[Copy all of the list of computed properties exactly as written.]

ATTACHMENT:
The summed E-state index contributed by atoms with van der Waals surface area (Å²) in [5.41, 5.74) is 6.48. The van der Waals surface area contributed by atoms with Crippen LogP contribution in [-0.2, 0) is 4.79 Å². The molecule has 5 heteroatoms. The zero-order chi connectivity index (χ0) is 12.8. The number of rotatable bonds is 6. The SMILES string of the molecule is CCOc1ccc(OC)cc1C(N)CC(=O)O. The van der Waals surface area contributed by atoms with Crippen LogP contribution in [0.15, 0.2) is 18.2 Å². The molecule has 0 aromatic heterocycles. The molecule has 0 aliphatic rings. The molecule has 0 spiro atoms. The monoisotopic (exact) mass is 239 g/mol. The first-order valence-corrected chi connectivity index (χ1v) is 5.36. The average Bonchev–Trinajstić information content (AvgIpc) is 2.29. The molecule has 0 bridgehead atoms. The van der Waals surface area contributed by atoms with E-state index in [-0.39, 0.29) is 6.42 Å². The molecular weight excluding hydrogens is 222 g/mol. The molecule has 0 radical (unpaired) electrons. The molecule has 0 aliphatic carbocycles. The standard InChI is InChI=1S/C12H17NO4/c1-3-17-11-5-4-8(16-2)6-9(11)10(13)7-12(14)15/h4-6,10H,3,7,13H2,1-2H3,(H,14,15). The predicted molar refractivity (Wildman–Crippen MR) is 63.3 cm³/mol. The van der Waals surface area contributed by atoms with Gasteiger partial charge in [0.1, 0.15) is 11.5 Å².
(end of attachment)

The summed E-state index contributed by atoms with van der Waals surface area (Å²) in [5.41, 5.74) is 6.48. The van der Waals surface area contributed by atoms with Crippen LogP contribution in [-0.2, 0) is 4.79 Å². The molecule has 5 heteroatoms. The zero-order chi connectivity index (χ0) is 12.8. The number of rotatable bonds is 6. The SMILES string of the molecule is CCOc1ccc(OC)cc1C(N)CC(=O)O. The van der Waals surface area contributed by atoms with Crippen LogP contribution in [0.15, 0.2) is 18.2 Å². The molecule has 0 aromatic heterocycles. The molecule has 0 aliphatic rings. The molecule has 0 spiro atoms. The monoisotopic (exact) mass is 239 g/mol. The first-order valence-corrected chi connectivity index (χ1v) is 5.36. The average Bonchev–Trinajstić information content (AvgIpc) is 2.29. The molecule has 0 bridgehead atoms. The van der Waals surface area contributed by atoms with E-state index in [-0.39, 0.29) is 6.42 Å². The molecular weight excluding hydrogens is 222 g/mol. The molecule has 0 radical (unpaired) electrons. The molecule has 0 aliphatic carbocycles. The standard InChI is InChI=1S/C12H17NO4/c1-3-17-11-5-4-8(16-2)6-9(11)10(13)7-12(14)15/h4-6,10H,3,7,13H2,1-2H3,(H,14,15). The predicted molar refractivity (Wildman–Crippen MR) is 63.3 cm³/mol. The van der Waals surface area contributed by atoms with Gasteiger partial charge in [0.1, 0.15) is 11.5 Å².